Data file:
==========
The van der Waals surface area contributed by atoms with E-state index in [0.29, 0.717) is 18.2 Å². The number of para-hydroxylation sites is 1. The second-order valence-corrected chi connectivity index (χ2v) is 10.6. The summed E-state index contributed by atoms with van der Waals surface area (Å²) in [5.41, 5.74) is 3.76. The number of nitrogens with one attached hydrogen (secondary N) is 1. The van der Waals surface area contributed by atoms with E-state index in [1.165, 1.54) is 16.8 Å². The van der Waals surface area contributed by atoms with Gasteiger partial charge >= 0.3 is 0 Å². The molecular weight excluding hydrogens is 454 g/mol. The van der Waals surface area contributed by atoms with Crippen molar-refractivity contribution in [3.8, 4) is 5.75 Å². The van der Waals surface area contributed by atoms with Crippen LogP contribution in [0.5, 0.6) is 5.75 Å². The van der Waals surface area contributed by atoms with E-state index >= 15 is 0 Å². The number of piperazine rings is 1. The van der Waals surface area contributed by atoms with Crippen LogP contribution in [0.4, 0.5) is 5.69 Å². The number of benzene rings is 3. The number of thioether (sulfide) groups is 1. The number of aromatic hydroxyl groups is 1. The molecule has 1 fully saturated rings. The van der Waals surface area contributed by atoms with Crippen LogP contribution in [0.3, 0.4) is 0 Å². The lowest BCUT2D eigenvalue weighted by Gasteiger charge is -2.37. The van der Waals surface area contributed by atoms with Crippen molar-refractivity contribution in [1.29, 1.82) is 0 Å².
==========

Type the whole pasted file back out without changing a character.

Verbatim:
The van der Waals surface area contributed by atoms with E-state index in [0.29, 0.717) is 18.2 Å². The number of para-hydroxylation sites is 1. The second-order valence-corrected chi connectivity index (χ2v) is 10.6. The summed E-state index contributed by atoms with van der Waals surface area (Å²) in [5.41, 5.74) is 3.76. The number of nitrogens with one attached hydrogen (secondary N) is 1. The van der Waals surface area contributed by atoms with E-state index in [1.165, 1.54) is 16.8 Å². The van der Waals surface area contributed by atoms with Gasteiger partial charge >= 0.3 is 0 Å². The molecular weight excluding hydrogens is 454 g/mol. The van der Waals surface area contributed by atoms with Crippen molar-refractivity contribution in [3.8, 4) is 5.75 Å². The van der Waals surface area contributed by atoms with Crippen LogP contribution in [0.5, 0.6) is 5.75 Å². The van der Waals surface area contributed by atoms with E-state index >= 15 is 0 Å². The number of piperazine rings is 1. The van der Waals surface area contributed by atoms with Crippen LogP contribution in [0.4, 0.5) is 5.69 Å². The number of benzene rings is 3. The number of thioether (sulfide) groups is 1. The number of aromatic hydroxyl groups is 1. The molecule has 1 fully saturated rings. The van der Waals surface area contributed by atoms with Crippen LogP contribution in [0.3, 0.4) is 0 Å². The lowest BCUT2D eigenvalue weighted by Gasteiger charge is -2.37. The van der Waals surface area contributed by atoms with Crippen molar-refractivity contribution in [1.29, 1.82) is 0 Å².